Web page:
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B.C. Attorney General David Eby talks about the details found in a recent report done by an expert panel about billions in money laundering in the province during a press conference at Legislature in Victoria, on May 9, 2019.

CHAD HIPOLITO/The Canadian Press

B.C.'s Attorney-General David Eby says his constituents have long told him they know properties in their tony westside Vancouver neighbourhood are being bought, left empty, then flipped quickly by people laundering ill-gotten gains.

On Thursday, an independent report released by the provincial government provided a handful of real-life case studies showing how such “problematic activity” is linked to money being laundered through the property market.

These examples, uncovered by a small team of investigators led by retired senior Mountie Peter German, included red flags that involve buying sprees of numerous properties, individuals obscuring their ownership through the use of post-office boxes or law firms, as well as mortgages being paid off quickly and the recruitment of other people – or “straw buyers” – to purchase a home and obscure its true owner.

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One of the largest buying sprees, defined as more than three purchases within two years, involved a homemaker acquiring more than a dozen downtown Vancouver row houses for a total of $4.1-million between 2004 and 2007, according to the report. Those properties were recently assessed at a total of $15-million, the report stated.

Another homemaker bought five luxury homes for a total of $21-million between 2014 and 2017, with only one of them mortgaged and believed to include her husband as the guarantor, the report stated.

“In a quiet real estate market, buying sprees may stand out as unusual. Yet that hardly applies to B.C., where rampant speculation and an influx of wealthy buyers from abroad have fuelled a lengthy real estate boom,” the report stated.

Mr. German’s team identified 1,167 titleholders whose service address is a post-office box in Vancouver and 149 service addresses that lead to offshore post-office boxes.

“It makes identifying the true owner incredibly difficult, if not impossible,” Mr. Eby said of this tactic.

Investigators connected one property on the Gulf Islands worth $3.5-million that was owned by a company that acquired the home with funds allegedly embezzled from a $90-million loan fraud at an Indian bank. The report stated that a director of the company was charged in April, 2018, but he appears to have been a minor player in the scheme and the B.C. property has remained out of the reach of the Indian authorities.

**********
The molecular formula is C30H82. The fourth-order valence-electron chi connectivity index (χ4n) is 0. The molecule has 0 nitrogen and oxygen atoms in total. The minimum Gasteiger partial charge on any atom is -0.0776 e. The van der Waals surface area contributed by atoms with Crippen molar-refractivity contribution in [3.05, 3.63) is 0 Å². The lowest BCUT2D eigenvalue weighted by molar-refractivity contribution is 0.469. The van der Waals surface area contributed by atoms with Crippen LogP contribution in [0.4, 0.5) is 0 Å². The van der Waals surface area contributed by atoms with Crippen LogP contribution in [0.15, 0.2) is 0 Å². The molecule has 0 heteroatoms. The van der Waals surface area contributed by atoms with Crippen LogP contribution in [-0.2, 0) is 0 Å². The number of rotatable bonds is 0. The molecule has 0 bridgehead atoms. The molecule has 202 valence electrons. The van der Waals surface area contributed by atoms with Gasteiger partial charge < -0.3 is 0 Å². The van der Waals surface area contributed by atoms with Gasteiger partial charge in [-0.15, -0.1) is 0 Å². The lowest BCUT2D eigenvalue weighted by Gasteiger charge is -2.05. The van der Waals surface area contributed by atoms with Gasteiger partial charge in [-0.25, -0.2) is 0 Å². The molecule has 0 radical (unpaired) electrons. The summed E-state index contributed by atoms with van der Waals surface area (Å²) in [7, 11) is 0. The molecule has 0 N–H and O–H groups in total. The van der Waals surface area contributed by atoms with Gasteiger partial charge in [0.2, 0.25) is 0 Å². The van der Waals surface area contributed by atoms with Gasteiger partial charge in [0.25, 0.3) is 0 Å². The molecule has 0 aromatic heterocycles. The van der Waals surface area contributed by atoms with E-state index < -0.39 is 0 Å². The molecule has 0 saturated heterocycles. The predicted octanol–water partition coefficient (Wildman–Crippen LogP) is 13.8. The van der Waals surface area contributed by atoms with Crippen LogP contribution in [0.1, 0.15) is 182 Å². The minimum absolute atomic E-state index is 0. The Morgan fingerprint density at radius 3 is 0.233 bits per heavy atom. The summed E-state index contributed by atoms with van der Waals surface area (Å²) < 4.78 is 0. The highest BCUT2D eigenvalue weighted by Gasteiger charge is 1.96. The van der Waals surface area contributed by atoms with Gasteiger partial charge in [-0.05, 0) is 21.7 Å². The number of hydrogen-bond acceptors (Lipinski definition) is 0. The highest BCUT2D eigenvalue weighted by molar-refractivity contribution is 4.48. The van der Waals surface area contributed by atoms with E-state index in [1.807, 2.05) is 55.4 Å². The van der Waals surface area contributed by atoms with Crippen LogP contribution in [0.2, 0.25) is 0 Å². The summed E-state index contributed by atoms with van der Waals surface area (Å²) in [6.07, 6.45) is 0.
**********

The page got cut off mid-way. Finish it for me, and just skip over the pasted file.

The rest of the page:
The report stated criminal gangs and those who wish to obscure their ownership often use straw buyers, also known as nominees, in real estate transactions, with 3 per cent of B.C.'s residential land titles over the past 20 years being held “by persons whose occupation is listed as student, homemaker or unemployed.

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“These tend to be expensive houses, with 88 houses over $10-million that are apparently owned by nominees,” the report stated. “The use of nominees provides anonymity, enables access to financial services and complicates asset forfeiture efforts if the authorities suspect that property was purchased with proceeds of crime.”

The report singled out this activity by citing a 2015 civil-forfeiture case in which a convicted drug dealer lived in a $768,000 Surrey home with his wife. The couple had originally signed a contract with the sellers before substituting the man’s brother-in-law as the purchaser at the last minute, according to the report. The brother-in-law took out two mortgages in the ensuing years; the man and his wife “allegedly covered the mortgage payments by depositing cash into his bank account.”

Another red flag of possible money laundering in real estate is mortgages being paid off fast. Mr. German’s team found 494 different properties “with four to 29 mortgages registered and repaid in rapid fashion,” according to Mr. Eby.

These investments give money launderers access to large sums of legitimate money that can be repaid with criminal proceeds, the report noted.

“Most homeowners take many years to repay a mortgage,” the report noted. “A mortgage that is taken out and quickly repaid suggests that the borrower has access to significant capital and/or cash flow and may be an indication that they withheld funds from their purchase by choice.”

These launderers can also structure their mortgage payments through deposits below the $10,000 threshold that triggers scrutiny from the federal financial intelligence watchdog, the report stated. As well, repaying a mortgage way ahead of schedule triggers penalties, which money launderers are likely less concerned about than the average citizen, Mr. German’s team noted.

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